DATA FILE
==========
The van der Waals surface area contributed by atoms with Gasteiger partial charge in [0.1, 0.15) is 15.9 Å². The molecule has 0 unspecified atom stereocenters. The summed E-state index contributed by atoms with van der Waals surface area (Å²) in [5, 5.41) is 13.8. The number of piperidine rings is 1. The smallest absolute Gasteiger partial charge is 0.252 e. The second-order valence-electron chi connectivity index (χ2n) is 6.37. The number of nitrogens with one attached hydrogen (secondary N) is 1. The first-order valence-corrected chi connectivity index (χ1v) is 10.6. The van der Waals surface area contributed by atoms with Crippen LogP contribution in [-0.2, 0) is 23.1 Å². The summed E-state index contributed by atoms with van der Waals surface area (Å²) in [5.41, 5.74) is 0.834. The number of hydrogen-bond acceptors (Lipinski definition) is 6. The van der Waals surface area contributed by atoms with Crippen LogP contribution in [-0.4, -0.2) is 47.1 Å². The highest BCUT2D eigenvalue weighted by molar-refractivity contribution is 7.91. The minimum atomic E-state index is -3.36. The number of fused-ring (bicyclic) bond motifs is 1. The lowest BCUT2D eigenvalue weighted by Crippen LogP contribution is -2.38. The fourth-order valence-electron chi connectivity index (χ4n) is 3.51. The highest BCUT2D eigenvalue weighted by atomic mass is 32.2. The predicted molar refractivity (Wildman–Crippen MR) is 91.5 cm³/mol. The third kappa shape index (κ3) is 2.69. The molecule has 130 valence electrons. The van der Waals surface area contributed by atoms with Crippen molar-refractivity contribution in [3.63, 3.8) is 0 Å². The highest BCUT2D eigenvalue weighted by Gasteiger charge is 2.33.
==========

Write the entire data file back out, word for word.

The van der Waals surface area contributed by atoms with Gasteiger partial charge in [0.1, 0.15) is 15.9 Å². The molecule has 0 unspecified atom stereocenters. The summed E-state index contributed by atoms with van der Waals surface area (Å²) in [5, 5.41) is 13.8. The number of piperidine rings is 1. The smallest absolute Gasteiger partial charge is 0.252 e. The second-order valence-electron chi connectivity index (χ2n) is 6.37. The number of nitrogens with one attached hydrogen (secondary N) is 1. The first-order valence-corrected chi connectivity index (χ1v) is 10.6. The van der Waals surface area contributed by atoms with Crippen LogP contribution in [-0.2, 0) is 23.1 Å². The summed E-state index contributed by atoms with van der Waals surface area (Å²) in [5.41, 5.74) is 0.834. The number of hydrogen-bond acceptors (Lipinski definition) is 6. The van der Waals surface area contributed by atoms with Crippen LogP contribution in [-0.4, -0.2) is 47.1 Å². The highest BCUT2D eigenvalue weighted by molar-refractivity contribution is 7.91. The minimum atomic E-state index is -3.36. The number of fused-ring (bicyclic) bond motifs is 1. The lowest BCUT2D eigenvalue weighted by Crippen LogP contribution is -2.38. The fourth-order valence-electron chi connectivity index (χ4n) is 3.51. The highest BCUT2D eigenvalue weighted by atomic mass is 32.2. The predicted molar refractivity (Wildman–Crippen MR) is 91.5 cm³/mol. The third kappa shape index (κ3) is 2.69. The molecule has 130 valence electrons. The van der Waals surface area contributed by atoms with Crippen molar-refractivity contribution in [3.63, 3.8) is 0 Å². The highest BCUT2D eigenvalue weighted by Gasteiger charge is 2.33.